D.C. Papal Museum Struggles For Financial Foothold, Focus
The hallways and exhibition galleries of the Pope John Paul II Cultural Center are brightened by glass and limestone walls. The towering doors and enormous round table in the conference room are made of the finest blanched wood. There are rows of plush, immaculate seats in the three theaters.
What's missing from the $75 million complex are visitors. Much of the time, it is virtually empty.
With Pope John Paul's endorsement, the center's founders opened the 100,000-square-foot facility in Northeast Washington in March 2001 with aspirations of turning it into a major cultural institution -- where scholars would research Catholicism's role and influence, where religious leaders would gather for interfaith dialogue, where regular people would explore God and spirituality.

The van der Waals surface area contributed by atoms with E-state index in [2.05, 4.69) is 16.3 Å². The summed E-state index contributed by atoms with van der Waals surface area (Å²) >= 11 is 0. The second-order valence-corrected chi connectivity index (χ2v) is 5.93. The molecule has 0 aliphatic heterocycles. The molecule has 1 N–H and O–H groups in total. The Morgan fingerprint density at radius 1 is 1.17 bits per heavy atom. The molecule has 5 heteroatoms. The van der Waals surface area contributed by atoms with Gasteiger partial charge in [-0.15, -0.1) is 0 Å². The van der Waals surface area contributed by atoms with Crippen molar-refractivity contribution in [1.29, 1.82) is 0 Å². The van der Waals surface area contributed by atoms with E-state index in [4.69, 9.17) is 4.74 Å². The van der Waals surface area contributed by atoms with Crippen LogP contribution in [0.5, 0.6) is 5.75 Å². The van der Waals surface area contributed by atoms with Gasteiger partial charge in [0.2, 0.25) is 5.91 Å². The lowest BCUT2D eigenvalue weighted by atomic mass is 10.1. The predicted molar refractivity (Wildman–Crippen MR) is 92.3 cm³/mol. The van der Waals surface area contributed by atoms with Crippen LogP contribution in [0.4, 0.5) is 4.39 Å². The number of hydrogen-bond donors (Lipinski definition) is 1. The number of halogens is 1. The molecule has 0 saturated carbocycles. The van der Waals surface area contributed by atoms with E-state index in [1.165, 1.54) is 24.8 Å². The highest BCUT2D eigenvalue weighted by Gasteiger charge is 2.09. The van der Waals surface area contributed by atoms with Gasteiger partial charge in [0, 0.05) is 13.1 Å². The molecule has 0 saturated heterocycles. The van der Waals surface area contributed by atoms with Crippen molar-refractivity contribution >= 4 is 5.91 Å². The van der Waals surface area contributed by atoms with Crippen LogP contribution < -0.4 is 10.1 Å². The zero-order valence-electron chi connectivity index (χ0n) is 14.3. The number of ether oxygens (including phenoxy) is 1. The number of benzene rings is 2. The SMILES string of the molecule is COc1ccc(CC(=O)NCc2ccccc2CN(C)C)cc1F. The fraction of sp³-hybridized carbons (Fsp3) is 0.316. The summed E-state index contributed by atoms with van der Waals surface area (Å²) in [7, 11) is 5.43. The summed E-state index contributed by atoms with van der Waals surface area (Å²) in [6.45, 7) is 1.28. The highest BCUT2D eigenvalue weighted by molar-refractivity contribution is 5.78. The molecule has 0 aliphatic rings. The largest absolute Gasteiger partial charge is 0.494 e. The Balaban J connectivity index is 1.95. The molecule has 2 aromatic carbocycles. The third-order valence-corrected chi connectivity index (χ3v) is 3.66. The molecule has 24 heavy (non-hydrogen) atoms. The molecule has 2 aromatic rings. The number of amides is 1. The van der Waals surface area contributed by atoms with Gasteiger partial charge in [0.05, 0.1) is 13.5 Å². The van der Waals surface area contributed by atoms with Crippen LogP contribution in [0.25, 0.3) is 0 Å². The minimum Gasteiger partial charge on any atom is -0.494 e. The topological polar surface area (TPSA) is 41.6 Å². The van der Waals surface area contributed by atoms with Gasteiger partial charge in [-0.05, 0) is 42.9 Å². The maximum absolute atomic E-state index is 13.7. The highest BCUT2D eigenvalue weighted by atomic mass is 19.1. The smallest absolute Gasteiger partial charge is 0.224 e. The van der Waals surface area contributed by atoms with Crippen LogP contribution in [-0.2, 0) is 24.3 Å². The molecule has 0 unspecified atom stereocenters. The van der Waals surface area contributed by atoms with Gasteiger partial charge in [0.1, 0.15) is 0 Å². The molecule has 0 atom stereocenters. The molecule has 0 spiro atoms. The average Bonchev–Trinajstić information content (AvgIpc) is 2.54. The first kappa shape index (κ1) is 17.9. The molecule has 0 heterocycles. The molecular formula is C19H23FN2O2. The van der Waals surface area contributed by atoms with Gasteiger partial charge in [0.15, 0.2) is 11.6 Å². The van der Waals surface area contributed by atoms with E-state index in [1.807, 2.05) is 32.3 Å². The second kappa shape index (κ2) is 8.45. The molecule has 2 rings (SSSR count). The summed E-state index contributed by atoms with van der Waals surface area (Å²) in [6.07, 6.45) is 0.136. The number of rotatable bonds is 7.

Five years later, it is $40 million in debt and has not drawn the attendance or financial support its founders expected. During a 2 1/2 -hour period Thursday, only two visitors passed through.
"It was a train wreck waiting to happen," Monsignor William A. Kerr, the center's executive director, said of the project. Part museum, part think tank and part public meeting space, the center has lacked a clear focus, making it hard to raise money, Kerr said.
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